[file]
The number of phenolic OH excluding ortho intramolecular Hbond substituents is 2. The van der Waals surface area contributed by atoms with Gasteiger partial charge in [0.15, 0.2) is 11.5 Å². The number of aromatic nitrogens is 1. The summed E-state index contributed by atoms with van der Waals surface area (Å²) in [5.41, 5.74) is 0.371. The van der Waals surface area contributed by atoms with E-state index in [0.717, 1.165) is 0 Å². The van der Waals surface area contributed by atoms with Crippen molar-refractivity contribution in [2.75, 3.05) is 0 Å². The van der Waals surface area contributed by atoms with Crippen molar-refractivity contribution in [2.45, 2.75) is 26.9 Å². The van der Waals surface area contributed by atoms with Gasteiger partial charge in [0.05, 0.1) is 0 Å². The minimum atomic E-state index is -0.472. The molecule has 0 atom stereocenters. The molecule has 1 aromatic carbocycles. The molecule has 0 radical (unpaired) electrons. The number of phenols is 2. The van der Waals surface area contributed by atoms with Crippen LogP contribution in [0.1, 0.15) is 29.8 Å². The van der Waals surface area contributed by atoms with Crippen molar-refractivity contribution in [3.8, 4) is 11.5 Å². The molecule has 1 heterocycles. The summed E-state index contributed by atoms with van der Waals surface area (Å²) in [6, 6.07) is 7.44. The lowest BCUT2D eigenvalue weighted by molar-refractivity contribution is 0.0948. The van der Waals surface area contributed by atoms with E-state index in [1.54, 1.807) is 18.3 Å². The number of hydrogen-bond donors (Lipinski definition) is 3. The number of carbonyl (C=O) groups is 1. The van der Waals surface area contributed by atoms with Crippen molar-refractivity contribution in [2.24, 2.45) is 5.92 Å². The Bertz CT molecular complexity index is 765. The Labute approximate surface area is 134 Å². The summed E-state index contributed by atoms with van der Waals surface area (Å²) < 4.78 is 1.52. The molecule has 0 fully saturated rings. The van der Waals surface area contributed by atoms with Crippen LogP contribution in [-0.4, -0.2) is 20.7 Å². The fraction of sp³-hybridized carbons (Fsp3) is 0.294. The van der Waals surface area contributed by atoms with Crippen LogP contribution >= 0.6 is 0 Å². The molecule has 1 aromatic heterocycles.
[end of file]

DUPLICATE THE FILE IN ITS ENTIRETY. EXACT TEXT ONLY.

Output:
The number of phenolic OH excluding ortho intramolecular Hbond substituents is 2. The van der Waals surface area contributed by atoms with Gasteiger partial charge in [0.15, 0.2) is 11.5 Å². The number of aromatic nitrogens is 1. The summed E-state index contributed by atoms with van der Waals surface area (Å²) in [5.41, 5.74) is 0.371. The van der Waals surface area contributed by atoms with E-state index in [0.717, 1.165) is 0 Å². The van der Waals surface area contributed by atoms with Crippen molar-refractivity contribution in [2.75, 3.05) is 0 Å². The van der Waals surface area contributed by atoms with Crippen molar-refractivity contribution in [2.45, 2.75) is 26.9 Å². The van der Waals surface area contributed by atoms with Gasteiger partial charge in [0.05, 0.1) is 0 Å². The minimum atomic E-state index is -0.472. The molecule has 0 atom stereocenters. The molecule has 1 aromatic carbocycles. The molecule has 0 radical (unpaired) electrons. The number of phenols is 2. The van der Waals surface area contributed by atoms with Crippen LogP contribution in [0.1, 0.15) is 29.8 Å². The van der Waals surface area contributed by atoms with Crippen molar-refractivity contribution in [3.8, 4) is 11.5 Å². The molecule has 1 heterocycles. The summed E-state index contributed by atoms with van der Waals surface area (Å²) in [6, 6.07) is 7.44. The lowest BCUT2D eigenvalue weighted by molar-refractivity contribution is 0.0948. The van der Waals surface area contributed by atoms with E-state index in [1.54, 1.807) is 18.3 Å². The number of hydrogen-bond donors (Lipinski definition) is 3. The number of carbonyl (C=O) groups is 1. The van der Waals surface area contributed by atoms with Crippen molar-refractivity contribution in [2.24, 2.45) is 5.92 Å². The Bertz CT molecular complexity index is 765. The Labute approximate surface area is 134 Å². The summed E-state index contributed by atoms with van der Waals surface area (Å²) < 4.78 is 1.52. The molecule has 0 fully saturated rings. The van der Waals surface area contributed by atoms with Crippen LogP contribution in [-0.4, -0.2) is 20.7 Å². The fraction of sp³-hybridized carbons (Fsp3) is 0.294. The van der Waals surface area contributed by atoms with Crippen LogP contribution >= 0.6 is 0 Å². The molecule has 1 aromatic heterocycles.